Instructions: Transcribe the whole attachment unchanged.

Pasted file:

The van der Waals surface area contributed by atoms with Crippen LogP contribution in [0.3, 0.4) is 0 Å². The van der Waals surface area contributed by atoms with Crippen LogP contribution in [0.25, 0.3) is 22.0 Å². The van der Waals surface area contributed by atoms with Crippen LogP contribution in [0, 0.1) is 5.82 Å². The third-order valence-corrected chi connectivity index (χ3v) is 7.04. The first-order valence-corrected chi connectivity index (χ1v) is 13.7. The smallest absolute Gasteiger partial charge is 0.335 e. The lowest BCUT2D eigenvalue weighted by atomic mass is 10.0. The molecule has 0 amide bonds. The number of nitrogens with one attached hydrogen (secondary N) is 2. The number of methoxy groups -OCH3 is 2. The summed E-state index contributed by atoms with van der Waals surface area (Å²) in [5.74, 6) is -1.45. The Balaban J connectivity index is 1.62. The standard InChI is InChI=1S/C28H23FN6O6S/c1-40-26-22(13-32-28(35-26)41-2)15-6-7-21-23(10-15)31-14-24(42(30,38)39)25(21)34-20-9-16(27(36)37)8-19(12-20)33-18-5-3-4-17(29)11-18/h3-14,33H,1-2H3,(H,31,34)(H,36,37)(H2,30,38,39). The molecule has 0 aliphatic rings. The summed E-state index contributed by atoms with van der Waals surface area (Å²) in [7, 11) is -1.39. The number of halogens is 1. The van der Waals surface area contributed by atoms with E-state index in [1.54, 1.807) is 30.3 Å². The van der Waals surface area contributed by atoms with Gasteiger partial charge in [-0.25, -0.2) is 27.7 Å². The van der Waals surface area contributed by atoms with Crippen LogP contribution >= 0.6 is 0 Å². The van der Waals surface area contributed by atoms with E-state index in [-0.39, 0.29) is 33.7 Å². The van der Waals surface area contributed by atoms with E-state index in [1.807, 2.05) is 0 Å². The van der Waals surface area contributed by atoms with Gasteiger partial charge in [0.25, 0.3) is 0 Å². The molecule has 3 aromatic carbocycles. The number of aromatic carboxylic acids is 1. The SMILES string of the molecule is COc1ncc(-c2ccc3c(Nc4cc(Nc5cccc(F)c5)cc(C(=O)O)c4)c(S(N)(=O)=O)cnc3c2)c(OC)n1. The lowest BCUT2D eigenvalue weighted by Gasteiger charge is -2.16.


The van der Waals surface area contributed by atoms with Crippen LogP contribution in [0.3, 0.4) is 0 Å². The van der Waals surface area contributed by atoms with Crippen LogP contribution in [0.25, 0.3) is 22.0 Å². The van der Waals surface area contributed by atoms with Crippen LogP contribution in [0, 0.1) is 5.82 Å². The third-order valence-corrected chi connectivity index (χ3v) is 7.04. The first-order valence-corrected chi connectivity index (χ1v) is 13.7. The smallest absolute Gasteiger partial charge is 0.335 e. The lowest BCUT2D eigenvalue weighted by atomic mass is 10.0. The molecule has 0 amide bonds. The number of nitrogens with one attached hydrogen (secondary N) is 2. The number of methoxy groups -OCH3 is 2. The summed E-state index contributed by atoms with van der Waals surface area (Å²) in [5.74, 6) is -1.45. The Balaban J connectivity index is 1.62. The standard InChI is InChI=1S/C28H23FN6O6S/c1-40-26-22(13-32-28(35-26)41-2)15-6-7-21-23(10-15)31-14-24(42(30,38)39)25(21)34-20-9-16(27(36)37)8-19(12-20)33-18-5-3-4-17(29)11-18/h3-14,33H,1-2H3,(H,31,34)(H,36,37)(H2,30,38,39). The molecule has 0 aliphatic rings. The summed E-state index contributed by atoms with van der Waals surface area (Å²) in [7, 11) is -1.39. The number of halogens is 1. The van der Waals surface area contributed by atoms with E-state index in [1.54, 1.807) is 30.3 Å². The van der Waals surface area contributed by atoms with Gasteiger partial charge in [-0.25, -0.2) is 27.7 Å². The van der Waals surface area contributed by atoms with Crippen LogP contribution >= 0.6 is 0 Å². The van der Waals surface area contributed by atoms with E-state index in [-0.39, 0.29) is 33.7 Å². The van der Waals surface area contributed by atoms with E-state index in [1.807, 2.05) is 0 Å². The van der Waals surface area contributed by atoms with Gasteiger partial charge in [0.25, 0.3) is 0 Å². The molecule has 3 aromatic carbocycles. The number of aromatic carboxylic acids is 1. The SMILES string of the molecule is COc1ncc(-c2ccc3c(Nc4cc(Nc5cccc(F)c5)cc(C(=O)O)c4)c(S(N)(=O)=O)cnc3c2)c(OC)n1. The lowest BCUT2D eigenvalue weighted by Gasteiger charge is -2.16.